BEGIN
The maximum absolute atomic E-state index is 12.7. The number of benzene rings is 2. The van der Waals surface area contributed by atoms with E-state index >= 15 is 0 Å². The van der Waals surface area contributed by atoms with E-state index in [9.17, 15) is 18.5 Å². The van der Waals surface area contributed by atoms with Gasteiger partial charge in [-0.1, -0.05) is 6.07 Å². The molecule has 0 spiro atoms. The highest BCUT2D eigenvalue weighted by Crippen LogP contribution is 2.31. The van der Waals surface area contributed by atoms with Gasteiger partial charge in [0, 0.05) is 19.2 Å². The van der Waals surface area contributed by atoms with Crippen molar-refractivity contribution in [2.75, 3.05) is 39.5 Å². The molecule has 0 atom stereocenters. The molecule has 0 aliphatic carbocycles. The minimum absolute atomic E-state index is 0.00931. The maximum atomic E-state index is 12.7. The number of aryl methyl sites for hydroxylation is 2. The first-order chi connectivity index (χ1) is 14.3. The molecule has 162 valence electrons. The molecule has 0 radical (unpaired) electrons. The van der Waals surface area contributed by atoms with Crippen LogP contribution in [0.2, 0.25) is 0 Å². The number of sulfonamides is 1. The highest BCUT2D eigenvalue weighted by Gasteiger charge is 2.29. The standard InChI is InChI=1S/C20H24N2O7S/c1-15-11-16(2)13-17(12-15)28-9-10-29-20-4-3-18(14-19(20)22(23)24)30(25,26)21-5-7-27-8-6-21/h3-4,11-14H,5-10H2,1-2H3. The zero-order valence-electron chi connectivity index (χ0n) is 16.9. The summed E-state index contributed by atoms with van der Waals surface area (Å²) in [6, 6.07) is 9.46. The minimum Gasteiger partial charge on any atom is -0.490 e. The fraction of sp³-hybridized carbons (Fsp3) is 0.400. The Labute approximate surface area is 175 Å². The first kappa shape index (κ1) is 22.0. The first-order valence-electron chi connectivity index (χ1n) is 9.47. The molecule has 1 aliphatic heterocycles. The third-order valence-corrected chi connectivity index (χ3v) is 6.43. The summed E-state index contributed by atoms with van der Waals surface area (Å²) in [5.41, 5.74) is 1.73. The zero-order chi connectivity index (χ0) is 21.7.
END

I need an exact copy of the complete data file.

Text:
The maximum absolute atomic E-state index is 12.7. The number of benzene rings is 2. The van der Waals surface area contributed by atoms with E-state index >= 15 is 0 Å². The van der Waals surface area contributed by atoms with E-state index in [9.17, 15) is 18.5 Å². The van der Waals surface area contributed by atoms with Gasteiger partial charge in [-0.1, -0.05) is 6.07 Å². The molecule has 0 spiro atoms. The highest BCUT2D eigenvalue weighted by Crippen LogP contribution is 2.31. The van der Waals surface area contributed by atoms with Gasteiger partial charge in [0, 0.05) is 19.2 Å². The van der Waals surface area contributed by atoms with Crippen molar-refractivity contribution in [2.75, 3.05) is 39.5 Å². The molecule has 0 atom stereocenters. The molecule has 0 aliphatic carbocycles. The minimum absolute atomic E-state index is 0.00931. The maximum atomic E-state index is 12.7. The number of aryl methyl sites for hydroxylation is 2. The first-order chi connectivity index (χ1) is 14.3. The molecule has 162 valence electrons. The molecule has 0 radical (unpaired) electrons. The van der Waals surface area contributed by atoms with Crippen LogP contribution in [0.2, 0.25) is 0 Å². The number of sulfonamides is 1. The highest BCUT2D eigenvalue weighted by Gasteiger charge is 2.29. The standard InChI is InChI=1S/C20H24N2O7S/c1-15-11-16(2)13-17(12-15)28-9-10-29-20-4-3-18(14-19(20)22(23)24)30(25,26)21-5-7-27-8-6-21/h3-4,11-14H,5-10H2,1-2H3. The zero-order valence-electron chi connectivity index (χ0n) is 16.9. The summed E-state index contributed by atoms with van der Waals surface area (Å²) in [6, 6.07) is 9.46. The minimum Gasteiger partial charge on any atom is -0.490 e. The fraction of sp³-hybridized carbons (Fsp3) is 0.400. The Labute approximate surface area is 175 Å². The first kappa shape index (κ1) is 22.0. The first-order valence-electron chi connectivity index (χ1n) is 9.47. The molecule has 1 aliphatic heterocycles. The third-order valence-corrected chi connectivity index (χ3v) is 6.43. The summed E-state index contributed by atoms with van der Waals surface area (Å²) in [5.41, 5.74) is 1.73. The zero-order chi connectivity index (χ0) is 21.7.